‘Not To Set Fire To Myself’ by Varlam Shalamov

Not to set fire to myself

or be burned like Avvakum,

I do what I can

to chase away thought.

 

I now orbit the earth

in low-level flight,

life’s burdens and vanities

far out of sight.

 

by Варлам Тихонович Шаламов (Varlam Tikhonovich Shalamov)

(1981)

translated by Robert Chandler


 

Fun Fact: Referenced in this poem is Avvakum Petrov (Аввакум Петров) a Russian protopope of the Kazan Cathedral on Red Square who led the opposition to Patriarch Nikon’s reforms of the Russian Orthodox Church. For his opposition to the reforms, Avvakum was repeatedly imprisoned. For the last fourteen years of his life, he was imprisoned in a pit or dugout (a sunken, log-framed hut) at Pustozyorsk above the Arctic Circle. He was finally executed by being burned at the stake. The spot where he was burned has been commemorated by an ornate wooden cross. His autobiography and letters to the tsar, Boyarynya Morozova, and other Old Believers are considered masterpieces of 17th-century Russian literature.

Advertisements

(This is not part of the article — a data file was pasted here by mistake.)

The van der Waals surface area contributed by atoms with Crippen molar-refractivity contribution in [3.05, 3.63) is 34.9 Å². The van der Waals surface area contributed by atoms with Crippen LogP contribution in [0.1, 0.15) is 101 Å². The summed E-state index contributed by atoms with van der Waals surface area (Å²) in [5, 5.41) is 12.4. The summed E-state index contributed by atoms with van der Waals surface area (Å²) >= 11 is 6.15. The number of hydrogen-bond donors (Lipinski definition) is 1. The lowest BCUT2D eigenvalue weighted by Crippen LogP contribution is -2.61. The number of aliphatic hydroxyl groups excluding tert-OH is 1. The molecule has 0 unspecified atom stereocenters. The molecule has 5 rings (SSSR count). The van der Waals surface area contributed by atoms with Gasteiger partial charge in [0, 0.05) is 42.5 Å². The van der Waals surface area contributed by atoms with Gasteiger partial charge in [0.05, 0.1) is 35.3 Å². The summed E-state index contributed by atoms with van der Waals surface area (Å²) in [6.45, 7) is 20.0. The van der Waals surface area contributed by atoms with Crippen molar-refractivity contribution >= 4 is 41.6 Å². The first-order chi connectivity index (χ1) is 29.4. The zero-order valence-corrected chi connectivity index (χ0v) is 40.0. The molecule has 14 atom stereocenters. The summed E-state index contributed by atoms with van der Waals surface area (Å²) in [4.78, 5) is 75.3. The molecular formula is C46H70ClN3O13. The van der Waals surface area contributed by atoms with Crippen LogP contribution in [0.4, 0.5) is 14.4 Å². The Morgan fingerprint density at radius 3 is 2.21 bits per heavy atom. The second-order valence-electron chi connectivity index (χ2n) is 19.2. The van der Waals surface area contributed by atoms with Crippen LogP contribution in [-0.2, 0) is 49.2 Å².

By Candlelight by Varlam Shalamov

By candlelight,

in midday dark, I’ll warm

your words beside the stove;

frost’s bitten them.

 

Frost’s wordless spell

had made your letter dumb.

The letters melt, drip tears;

calling me home.

 

by Варлам Тихонович Шаламов (Varlam Tikhonovich Shalamov)

(1952?)

translated by Robert Chandler

I Felt In Soul And Body by Varlam Shalamov

I felt in soul and body,

for the first time in years,

the silence after a blizzard,

the even light of the stars.

 

Should the magi wish to see

their kindness to the end,

they’d bring me sheets of paper

A candle. Matches. And a pen.

 

by Варлам Тихонович Шаламов (Varlam Tikhonovich Shalamov)

(1954)

translated by Robert Chandler

Purple Honey by Varlam Shalamov

From a frost-chilled

line of poetry

my anguish will drop

like a ripe berry.

 

Rosehip juice will dye

fine crystals of snow –

and a stranger will smile

on his lonely way.

 

Blending dirty sweat

with the purity of a tear,

he will carefully collect

the tinted crystals.

 

He sucks tart sweetness,

this purple honey,

and his dried mouth

twists in happiness.

 

by Варлам Тихонович Шаламов (Varlam Tikhonovich Shalamov)

(1954)

translated by Robert Chandler